Former WVC Animal Shelter Volunteers Condemn Gas Chamber | Buzz Blog
We need your help.

Newspapers and media companies nationwide are closing or suffering mass layoffs since the coronavirus impacted all of us starting in March. City Weekly's entire existence is directly tied to people getting together in groups--in clubs, restaurants, and at concerts and events--which are the industries most affected by new coronavirus regulations.

Our industry is not healthy. Yet, City Weekly has continued publishing thanks to the generosity of readers like you. Utah needs independent journalism more than ever, and we're asking for your continued support of our editorial voice. We are fighting for you and all the people and businesses hardest hit by this pandemic.

You can help by making a one-time or recurring donation on, which directs you to our Galena Fund 501(c)(3) non-profit, a resource dedicated to help fund local journalism. It is never too late. It is never too little. Thank you. DONATE

Former WVC Animal Shelter Volunteers Condemn Gas Chamber



%uFFFD %uFFFDAt last night’s West Valley City Council meeting, former animal-shelter volunteer Polina Vyazovkina said she was let go from her position by shelter director Kelly Davis for criticizing the shelter’s carbon dioxide gas chamber used for euthanizing animals. “Kelly Davis fired me on Jan. 13 for using my free speech,” Vyazovkina said.---

As a volunteer photographer, Vyazovkina says she and her partner Jai Breisch logged 326.5 hours of volunteer service for the shelter photographing shelter animals and loading the photos to the shelter database, which features them on two major pet-adoption Websites. But when the duo spoke out against the shelter’s gas chamber at a Jan. 6 West Valley City Council meeting, Vyazovkina says she was soon let go.

Vyazovkina was among dozens of supporters who came out to the Tuesday meeting to speak against the chamber that sparked outrage among animal-rights activists in October 2011 when it was learned that a cat named Andrea had been gassed -- twice, unsuccessfully -- by shelter staff and recovered later from a freezer where the cat was found still alive.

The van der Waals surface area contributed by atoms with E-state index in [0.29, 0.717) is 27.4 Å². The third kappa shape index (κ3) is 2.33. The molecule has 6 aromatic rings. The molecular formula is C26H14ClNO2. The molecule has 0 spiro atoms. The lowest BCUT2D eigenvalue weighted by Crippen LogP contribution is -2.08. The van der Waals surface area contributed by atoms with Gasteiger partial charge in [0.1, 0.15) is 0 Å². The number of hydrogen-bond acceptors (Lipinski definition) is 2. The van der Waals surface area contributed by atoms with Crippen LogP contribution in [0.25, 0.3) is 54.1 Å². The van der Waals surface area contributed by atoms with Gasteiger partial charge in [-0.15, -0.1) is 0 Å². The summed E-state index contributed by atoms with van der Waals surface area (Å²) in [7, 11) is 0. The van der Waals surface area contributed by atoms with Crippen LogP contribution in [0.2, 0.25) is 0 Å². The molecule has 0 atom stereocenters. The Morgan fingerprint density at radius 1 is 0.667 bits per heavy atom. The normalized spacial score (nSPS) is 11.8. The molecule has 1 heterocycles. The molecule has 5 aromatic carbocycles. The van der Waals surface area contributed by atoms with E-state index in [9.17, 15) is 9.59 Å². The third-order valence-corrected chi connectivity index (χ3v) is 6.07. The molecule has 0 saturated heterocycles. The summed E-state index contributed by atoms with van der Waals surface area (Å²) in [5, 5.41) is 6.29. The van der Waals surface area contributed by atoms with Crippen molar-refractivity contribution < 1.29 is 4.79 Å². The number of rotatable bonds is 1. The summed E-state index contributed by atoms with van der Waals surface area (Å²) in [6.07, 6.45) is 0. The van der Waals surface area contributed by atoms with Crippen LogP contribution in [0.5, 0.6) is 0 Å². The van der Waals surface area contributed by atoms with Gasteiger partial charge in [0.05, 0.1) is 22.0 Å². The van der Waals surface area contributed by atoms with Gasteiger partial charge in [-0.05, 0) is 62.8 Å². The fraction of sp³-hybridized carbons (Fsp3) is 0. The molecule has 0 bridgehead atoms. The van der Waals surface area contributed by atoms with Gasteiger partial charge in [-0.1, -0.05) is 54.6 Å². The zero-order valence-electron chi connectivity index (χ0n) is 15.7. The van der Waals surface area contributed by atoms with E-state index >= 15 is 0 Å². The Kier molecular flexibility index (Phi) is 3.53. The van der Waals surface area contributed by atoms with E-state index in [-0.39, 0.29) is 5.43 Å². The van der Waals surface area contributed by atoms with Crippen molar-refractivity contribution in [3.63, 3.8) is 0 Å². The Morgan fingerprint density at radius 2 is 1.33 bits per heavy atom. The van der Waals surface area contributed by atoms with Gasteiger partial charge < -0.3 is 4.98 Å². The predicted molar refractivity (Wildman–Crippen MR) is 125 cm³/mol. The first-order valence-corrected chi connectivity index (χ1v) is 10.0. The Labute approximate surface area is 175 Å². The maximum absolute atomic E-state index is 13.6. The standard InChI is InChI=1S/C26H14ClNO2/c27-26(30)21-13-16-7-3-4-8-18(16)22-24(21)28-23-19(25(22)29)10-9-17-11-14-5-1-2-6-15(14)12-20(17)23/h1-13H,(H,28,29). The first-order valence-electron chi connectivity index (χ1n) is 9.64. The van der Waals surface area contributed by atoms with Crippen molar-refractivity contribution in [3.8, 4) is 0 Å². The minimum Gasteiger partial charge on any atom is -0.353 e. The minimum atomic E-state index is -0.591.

At last night’s meeting, Vyazovkina told the council that Davis told her that her actions and comments on the shelter’s Facebook page were giving the shelter a bad reputation. “Although it is certain that the shelter’s often-incorrect use of the gas chamber, its low adoption rates, lack of public education and inconvenient hours of operation are what bring on the shelter’s bad reputation,” Vyazovkina told the council from a prepared statement.

Breisch also challenged the management of the shelter for using the chamber on older animals despite assurances that they did not, since older animals who have difficulty breathing can suffer longer in the chamber. Breisch says that Tawny, a 15-year-old Cocker-Spaniel mix (pictured), was euthanized in the chamber.

He said the shelter could at least invest in tranquilizers for animals before they are put into the chamber. “The shelter does not even pay 20 to 30 cents to tranquilize each animal before euthanasia,” Breisch said. “I assure you that without the gas chamber and with tranquilizers, every animal will die with dignity and in a humane fashion.”

The council acknowledged that it was a hot topic and that they would explore the issue further to see about ways to make the process more humane and efficient. West Valley City Manager Wayne Pyle did speak to challenge claims that the chamber had not performed well. In a memo Pyle provided to the council, he writes that the chamber appears to have only malfunctioned once since it opened in 2009, according to his investigation.

As for the dismissal of volunteers of Vyazovkina and Breisch, Pyle says the shelter director was completely justified in foregoing the services of volunteers he felt might not support the shelter’s facilities and policies.

“If we can’t have that [support] from volunteers, then yes, it’s true, we won’t have those particular volunteers,” Pyle said. “It’s not worth the hassle, frankly, and it’s not worth the particular cost savings the volunteers have given.”